Hong Kong Chief Executive Leung Chun-ying faces a deadline from student leaders today to resign or see an escalation of pro-democracy protests that have choked city streets for nearly a week.
In what may have been the biggest sit-in since the start of the protests Sept. 26, close to 200,000 people occupied three main protest areas last night, one student leader estimated. Police haven’t given any official estimates.
After midnight, several hundred protesters marched to Leung’s office where they confronted lines of police, while hundreds of others slept outside on roads and under raised highways. By morning, crowds had thinned, although enough people remained to continue blocking roads feeding the Central business district and the shopping areas of Mong Kok and Causeway Bay.
The protests were triggered by China’s decision that candidates for chief executive in the 2017 elections be vetted by a committee, which pro-democracy groups say will guarantee their loyalty to China. The protests swelled after police dragged off students who tried to storm the main square of government headquarters on Sept. 26 and then used tear gas two days later in a bid to disperse the spreading demonstrations.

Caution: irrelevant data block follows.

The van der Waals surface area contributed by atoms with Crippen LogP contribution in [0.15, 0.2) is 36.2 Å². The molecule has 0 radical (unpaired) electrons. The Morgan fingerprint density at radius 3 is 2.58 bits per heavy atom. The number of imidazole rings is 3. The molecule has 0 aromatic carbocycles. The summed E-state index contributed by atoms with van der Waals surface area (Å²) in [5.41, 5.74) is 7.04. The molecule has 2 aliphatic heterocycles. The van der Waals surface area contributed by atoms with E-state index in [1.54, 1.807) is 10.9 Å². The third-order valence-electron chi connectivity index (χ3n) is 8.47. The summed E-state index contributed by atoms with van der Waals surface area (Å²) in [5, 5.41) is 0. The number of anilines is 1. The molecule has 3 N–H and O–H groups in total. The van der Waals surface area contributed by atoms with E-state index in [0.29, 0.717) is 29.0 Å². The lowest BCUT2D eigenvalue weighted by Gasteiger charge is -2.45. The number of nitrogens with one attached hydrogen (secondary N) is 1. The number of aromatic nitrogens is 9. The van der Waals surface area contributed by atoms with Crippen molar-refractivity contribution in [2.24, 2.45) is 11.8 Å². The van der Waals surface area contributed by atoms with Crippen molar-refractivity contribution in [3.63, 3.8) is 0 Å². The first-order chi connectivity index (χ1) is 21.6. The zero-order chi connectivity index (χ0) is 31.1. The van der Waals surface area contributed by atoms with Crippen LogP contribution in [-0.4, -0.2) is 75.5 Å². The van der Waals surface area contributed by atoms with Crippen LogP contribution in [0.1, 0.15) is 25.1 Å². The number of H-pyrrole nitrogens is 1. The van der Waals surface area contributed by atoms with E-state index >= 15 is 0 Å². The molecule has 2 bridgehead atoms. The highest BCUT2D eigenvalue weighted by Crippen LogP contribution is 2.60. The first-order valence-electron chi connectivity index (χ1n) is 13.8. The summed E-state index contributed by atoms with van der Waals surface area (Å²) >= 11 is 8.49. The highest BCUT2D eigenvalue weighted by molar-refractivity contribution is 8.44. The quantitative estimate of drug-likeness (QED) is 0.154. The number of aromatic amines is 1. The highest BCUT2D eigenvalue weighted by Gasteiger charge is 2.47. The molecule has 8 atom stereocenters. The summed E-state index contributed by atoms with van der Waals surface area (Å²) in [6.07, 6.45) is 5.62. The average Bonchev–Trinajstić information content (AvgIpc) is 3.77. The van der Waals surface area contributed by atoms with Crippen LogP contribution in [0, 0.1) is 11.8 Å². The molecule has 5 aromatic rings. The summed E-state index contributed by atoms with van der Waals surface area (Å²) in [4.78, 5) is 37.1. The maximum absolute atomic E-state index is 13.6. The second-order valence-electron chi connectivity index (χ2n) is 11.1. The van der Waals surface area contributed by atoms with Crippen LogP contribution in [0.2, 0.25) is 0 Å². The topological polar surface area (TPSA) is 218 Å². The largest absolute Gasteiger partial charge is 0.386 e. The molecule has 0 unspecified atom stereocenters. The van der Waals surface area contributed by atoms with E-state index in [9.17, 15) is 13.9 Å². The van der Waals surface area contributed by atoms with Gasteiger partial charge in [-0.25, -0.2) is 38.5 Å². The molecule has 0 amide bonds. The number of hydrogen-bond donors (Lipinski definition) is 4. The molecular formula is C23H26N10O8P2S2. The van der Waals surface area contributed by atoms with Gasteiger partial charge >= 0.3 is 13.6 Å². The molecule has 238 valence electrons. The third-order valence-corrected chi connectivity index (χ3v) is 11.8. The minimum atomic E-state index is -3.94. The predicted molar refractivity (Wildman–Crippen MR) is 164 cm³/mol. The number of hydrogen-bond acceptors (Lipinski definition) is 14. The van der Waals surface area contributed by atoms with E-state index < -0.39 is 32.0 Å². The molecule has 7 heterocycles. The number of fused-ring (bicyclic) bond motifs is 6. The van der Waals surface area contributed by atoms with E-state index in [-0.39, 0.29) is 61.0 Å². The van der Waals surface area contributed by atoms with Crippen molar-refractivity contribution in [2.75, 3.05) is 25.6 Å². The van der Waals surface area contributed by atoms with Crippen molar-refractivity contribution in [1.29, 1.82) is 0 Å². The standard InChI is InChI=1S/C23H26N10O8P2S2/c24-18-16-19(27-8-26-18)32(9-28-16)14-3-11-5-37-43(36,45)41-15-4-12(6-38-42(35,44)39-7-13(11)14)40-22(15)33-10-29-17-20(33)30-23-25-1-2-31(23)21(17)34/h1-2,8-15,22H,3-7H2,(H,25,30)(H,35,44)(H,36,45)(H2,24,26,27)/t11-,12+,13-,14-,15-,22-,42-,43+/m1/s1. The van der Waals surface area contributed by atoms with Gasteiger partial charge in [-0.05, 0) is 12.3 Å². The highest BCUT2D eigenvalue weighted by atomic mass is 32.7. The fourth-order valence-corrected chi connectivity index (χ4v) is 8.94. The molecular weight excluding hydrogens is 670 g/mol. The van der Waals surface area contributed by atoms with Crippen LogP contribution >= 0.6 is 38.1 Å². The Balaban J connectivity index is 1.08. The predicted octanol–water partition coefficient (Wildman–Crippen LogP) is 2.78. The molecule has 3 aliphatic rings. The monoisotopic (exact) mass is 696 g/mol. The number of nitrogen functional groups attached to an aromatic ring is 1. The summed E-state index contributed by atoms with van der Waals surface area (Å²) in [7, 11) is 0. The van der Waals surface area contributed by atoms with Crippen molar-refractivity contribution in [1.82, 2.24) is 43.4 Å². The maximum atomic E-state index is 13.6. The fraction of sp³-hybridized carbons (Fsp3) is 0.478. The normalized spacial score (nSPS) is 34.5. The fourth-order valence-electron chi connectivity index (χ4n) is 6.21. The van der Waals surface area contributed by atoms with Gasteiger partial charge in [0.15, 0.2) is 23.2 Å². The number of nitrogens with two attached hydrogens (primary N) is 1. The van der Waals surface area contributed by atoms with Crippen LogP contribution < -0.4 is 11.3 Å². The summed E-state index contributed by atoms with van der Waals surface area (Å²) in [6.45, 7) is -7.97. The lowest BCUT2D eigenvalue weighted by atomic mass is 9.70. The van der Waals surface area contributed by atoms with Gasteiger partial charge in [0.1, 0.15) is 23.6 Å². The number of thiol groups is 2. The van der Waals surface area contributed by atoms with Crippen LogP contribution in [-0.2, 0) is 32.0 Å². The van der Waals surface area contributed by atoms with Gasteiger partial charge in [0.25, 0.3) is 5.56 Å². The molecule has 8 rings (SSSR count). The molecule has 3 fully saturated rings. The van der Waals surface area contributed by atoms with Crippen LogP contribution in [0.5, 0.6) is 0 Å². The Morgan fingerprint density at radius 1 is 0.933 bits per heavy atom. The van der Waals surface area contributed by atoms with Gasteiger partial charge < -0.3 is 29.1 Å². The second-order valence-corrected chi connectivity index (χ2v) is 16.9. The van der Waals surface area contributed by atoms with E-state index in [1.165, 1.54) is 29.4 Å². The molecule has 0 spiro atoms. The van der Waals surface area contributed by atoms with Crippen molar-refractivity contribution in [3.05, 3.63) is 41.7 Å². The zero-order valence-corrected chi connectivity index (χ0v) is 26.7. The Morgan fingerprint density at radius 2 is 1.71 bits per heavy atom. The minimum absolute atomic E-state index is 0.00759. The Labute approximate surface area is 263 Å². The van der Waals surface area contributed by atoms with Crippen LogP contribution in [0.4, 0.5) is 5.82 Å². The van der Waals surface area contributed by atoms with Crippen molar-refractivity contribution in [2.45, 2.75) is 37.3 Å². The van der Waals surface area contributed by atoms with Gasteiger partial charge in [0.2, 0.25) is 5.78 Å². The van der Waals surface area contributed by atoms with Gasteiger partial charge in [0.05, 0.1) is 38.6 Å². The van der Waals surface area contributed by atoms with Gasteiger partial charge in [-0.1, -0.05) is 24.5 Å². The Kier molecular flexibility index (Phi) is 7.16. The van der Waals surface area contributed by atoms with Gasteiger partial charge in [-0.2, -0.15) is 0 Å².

Occupy Central With Love and Peace, an activist group, that had planned a massive sit-in in the Central business district for this week ended up joining forces with the students.
Leung’s ResidenceStudent leaders yesterday said they would escalate the protests and may surround Leung’s residence, which overlooks Central, if he didn’t resign today. This morning, about 100 police officers guarded the road outside the office, a rectangular low-rise block that’s part of the government headquarters complex in Admiralty, facing about 200 protesters wearing black T-shirts.
There were some tentative signs of possible negotiations between protesters and the authorities. Lester Shum, deputy secretary general of the Hong Kong Federation of Students, reiterated demands yesterday for Leung to quit and said that students might be willing to talk to Carrie Lam, the city’s No. 2 official.